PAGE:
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Sunday - June 06, 2010

From: Raymond, IL
Region: Midwest
Topic: Diseases and Disorders, Trees
Title: Death of mature tulip tree in Raymond IL
Answered by: Barbara Medford


We have a mature tulip tree that leafed out and looked very healthy then all of the leaves turned brown and fell off. I think the tree is now dead. We live in the country and have a corn field behind us, could herbicide applied to this crop have done this? It happened very quickly. Thanks.


We can't think of anything else that would have caused such a quick death of a large tree like that. However, it is still surprising that it would happen so fast. The scary thing is that much poison is being applied to a crop right next to you; there are other things that herbicide can kill. Still, if there were that much herbicide sprayed in the area, other things should have died. Herbicides do not pick and choose what they kill.

We did, however, find one other clue, on our webpage on Liriodendron tulipifera (tuliptree):

"Conditions Comments: Tulip tree is insect and disease free. It is intolerant of compacted soil and should not be placed in confined beds or planters near pavement. It grows very rapidly in deep, rich well-drained soils with uniform rainfall. Dry summer weather causes physiological problems. Tulip tree drops its foliage in response to drought and is somewhat weak-wooded." 

Have you been in a drought situation in your area? If so, perhaps the tree was only reacting to the environment, in which case it may still be alive, just in dormancy until the water situation improves. Try our thumbnail test, scratching a thin layer of bark off various places on the tree. If you find a thin green layer underneath, the tree is still alive, but probably needs help. Try pushing a hose down in the soil around the tree and letting water drip slowly, then move it to other locations around the tree, depending on how large the tree is. We don't know what "mature" is in this case, because this tree can grow to be 150 ft. tall. If you do find some green under the bark, and can reach the upper part of the tree, you might also trim up to 1/3 of third of that upper part, to make less of a load on the roots trying to get water up to its leaves.  And don't fertilize-the last thing a tree in trouble needs is fertilizer stimulating it to put on new growth, when the roots are just trying to stay alive.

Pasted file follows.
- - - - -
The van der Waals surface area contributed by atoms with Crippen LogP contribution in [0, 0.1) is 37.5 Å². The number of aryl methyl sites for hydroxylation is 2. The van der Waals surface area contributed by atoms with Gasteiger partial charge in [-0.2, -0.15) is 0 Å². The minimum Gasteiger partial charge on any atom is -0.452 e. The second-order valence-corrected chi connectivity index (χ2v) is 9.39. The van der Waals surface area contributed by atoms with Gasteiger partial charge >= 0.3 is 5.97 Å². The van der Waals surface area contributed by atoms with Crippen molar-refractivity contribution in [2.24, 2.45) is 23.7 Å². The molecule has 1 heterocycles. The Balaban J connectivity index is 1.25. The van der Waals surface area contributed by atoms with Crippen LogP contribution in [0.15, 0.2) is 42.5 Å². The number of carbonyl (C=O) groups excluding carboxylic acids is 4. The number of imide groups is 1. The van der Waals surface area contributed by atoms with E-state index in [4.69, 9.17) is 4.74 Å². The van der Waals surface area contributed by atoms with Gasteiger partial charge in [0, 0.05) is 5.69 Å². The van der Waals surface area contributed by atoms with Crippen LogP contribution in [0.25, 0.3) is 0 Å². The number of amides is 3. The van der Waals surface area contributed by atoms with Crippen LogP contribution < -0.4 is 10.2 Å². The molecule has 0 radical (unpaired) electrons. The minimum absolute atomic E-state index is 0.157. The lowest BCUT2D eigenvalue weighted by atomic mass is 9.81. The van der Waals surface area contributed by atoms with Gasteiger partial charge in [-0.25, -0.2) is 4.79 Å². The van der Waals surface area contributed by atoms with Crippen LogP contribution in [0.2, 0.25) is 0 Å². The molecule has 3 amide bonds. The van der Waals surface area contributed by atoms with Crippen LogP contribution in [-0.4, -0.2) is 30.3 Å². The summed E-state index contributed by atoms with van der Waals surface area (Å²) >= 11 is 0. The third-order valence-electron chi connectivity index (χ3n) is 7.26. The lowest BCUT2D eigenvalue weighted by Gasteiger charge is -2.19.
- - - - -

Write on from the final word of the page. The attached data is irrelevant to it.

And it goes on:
Still hunting for clues to this mystery, we looked at the USDA Plant Profile for tuliptre and learned that it does grow natively around Montgomery County, IL, so severe weather should not have caused the sudden leaf drop. Just in case there is some other problem not obvious to us, we suggest you contact the University of Illinois Extension Office for Montgomery County. They are closer to the situation and may have heard of other examples of this problem in your area.

From our Native Plant Image Gallery:

Liriodendron tulipifera

Liriodendron tulipifera

Liriodendron tulipifera

Liriodendron tulipifera




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